Tomales High School hires new principal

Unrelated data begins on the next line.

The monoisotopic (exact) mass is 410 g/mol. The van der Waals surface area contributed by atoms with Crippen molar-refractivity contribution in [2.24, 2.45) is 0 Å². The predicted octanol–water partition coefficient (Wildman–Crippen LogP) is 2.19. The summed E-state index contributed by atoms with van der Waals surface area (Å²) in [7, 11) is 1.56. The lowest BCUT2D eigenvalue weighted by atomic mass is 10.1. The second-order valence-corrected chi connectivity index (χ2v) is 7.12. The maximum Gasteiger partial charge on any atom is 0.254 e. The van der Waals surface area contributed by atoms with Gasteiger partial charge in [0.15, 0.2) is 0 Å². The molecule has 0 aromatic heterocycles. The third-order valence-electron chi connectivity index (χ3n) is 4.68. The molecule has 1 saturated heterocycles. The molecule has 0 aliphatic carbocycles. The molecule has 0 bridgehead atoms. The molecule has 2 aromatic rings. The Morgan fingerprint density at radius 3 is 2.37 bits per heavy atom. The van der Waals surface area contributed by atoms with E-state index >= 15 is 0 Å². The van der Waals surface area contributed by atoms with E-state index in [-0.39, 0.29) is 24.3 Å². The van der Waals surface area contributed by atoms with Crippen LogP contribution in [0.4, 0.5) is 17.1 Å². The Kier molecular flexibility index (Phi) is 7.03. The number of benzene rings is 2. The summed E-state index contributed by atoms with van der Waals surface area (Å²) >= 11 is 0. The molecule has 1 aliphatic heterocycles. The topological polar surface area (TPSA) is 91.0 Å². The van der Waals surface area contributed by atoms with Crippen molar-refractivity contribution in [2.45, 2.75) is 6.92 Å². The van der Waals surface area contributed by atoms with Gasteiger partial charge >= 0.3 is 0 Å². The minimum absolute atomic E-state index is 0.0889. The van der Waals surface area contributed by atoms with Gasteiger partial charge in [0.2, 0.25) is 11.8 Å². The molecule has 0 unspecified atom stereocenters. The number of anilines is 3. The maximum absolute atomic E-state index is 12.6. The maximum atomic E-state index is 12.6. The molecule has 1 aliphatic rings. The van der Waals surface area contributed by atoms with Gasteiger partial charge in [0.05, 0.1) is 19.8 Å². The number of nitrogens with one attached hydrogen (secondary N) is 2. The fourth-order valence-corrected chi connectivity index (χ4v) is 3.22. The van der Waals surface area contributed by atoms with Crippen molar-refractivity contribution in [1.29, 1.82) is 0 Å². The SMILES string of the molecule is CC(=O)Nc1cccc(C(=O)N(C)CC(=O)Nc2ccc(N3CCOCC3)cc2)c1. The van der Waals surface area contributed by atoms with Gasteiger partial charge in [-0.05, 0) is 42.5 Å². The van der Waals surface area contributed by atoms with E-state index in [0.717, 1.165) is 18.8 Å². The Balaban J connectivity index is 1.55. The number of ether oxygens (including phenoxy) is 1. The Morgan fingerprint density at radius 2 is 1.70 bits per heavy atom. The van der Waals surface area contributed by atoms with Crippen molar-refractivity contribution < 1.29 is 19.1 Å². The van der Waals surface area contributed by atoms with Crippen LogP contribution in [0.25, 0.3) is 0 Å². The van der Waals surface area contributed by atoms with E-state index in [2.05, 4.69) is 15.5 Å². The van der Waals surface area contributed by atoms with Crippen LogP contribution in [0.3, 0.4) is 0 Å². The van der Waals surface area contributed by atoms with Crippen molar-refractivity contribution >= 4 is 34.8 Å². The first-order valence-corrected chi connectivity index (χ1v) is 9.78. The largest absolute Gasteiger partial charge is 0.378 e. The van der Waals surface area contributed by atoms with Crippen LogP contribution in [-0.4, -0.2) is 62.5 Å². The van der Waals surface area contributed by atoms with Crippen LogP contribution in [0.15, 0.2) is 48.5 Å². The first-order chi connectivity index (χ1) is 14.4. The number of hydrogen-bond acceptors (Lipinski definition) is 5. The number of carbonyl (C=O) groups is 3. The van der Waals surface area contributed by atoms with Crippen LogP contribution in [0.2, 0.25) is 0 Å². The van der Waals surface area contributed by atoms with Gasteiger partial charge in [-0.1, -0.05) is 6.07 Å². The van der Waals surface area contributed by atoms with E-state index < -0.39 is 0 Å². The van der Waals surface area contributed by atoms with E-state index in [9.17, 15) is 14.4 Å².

A former language development teacher for English learners at Tomales High is returning to the school as its principal. On July 1, John McGurke, the vice principal at Piner High School in Santa Rosa, will replace Adam Jennings, who was promoted to the district’s superintendent position. “Having been part of the community as a teacher, I really feel like I’m going back home,” Mr. McGurke, 52, said. Born and raised in Dallas, Mr. McGurke is the son of a cattle rancher and a school nurse. He holds a degree in post-secondary education from the University of San Francisco, and has spent 25 years in the education field, the last 14 of which have been at public comprehensive schools. He was a teacher, an athletic director and a soccer coach at Tomales High from 2013 to 2016, before moving to Piner. He also taught at Bishop High School in the eastern Sierras for six years. He said one of his priorities in the Shoreline Unified School District will be making sure that the school’s English learners are able to access the full curriculum. Almost a quarter of the school’s students were English learners in the last academic year, according to the state’s School Accountability Report Card. About 68 percent were Hispanic or Latino. Mr. McGurke is not bilingual, though he said he has simple conversations with students and families in Spanish “on a daily basis.” At last week’s school board meeting, board member Jill Manning Sartori called the decision to hire Mr. McGurke the culmination of a “very robust process of interviewing many qualified candidates.” “We’re delighted to welcome him back,” she said. Mr. McGurke is in the midst of overseeing a return to partial in-person learning at Piner this week. Tomales High transitioned to a hybrid model last month, though only about 35 percent of students returned. Students on campus are still learning over Zoom, while the district is planning for a return to in-person classes before the school year is over. The principal does almost all of the administrative tasks at Tomales, and the job is more hands-on than at larger schools, Mr. Jennings said. “You’re like the small-town doctor,” he said. “I think it’s helpful that he knows that.” Mr. McGurke hopes to grow the student body at Tomales High, which is home to about 140 students, fewer than some teachers at Piner have on their class rosters. But the school’s size has its benefits. “There’s something magical about working at a small school,” he said. “I will know every single kid there.” Mr. McGurke’s total salary came to about $122,000 in 2019 as vice principal at Piner. Shoreline will pay him a salary of $131,525. He lives in Graton with his wife Mary, an English teacher at San Marin High School in Novato. “We don’t have kids, but we feel like we have thousands of kids,” he said. “Both of our lives are fully dedicated to working at the schools we work at.”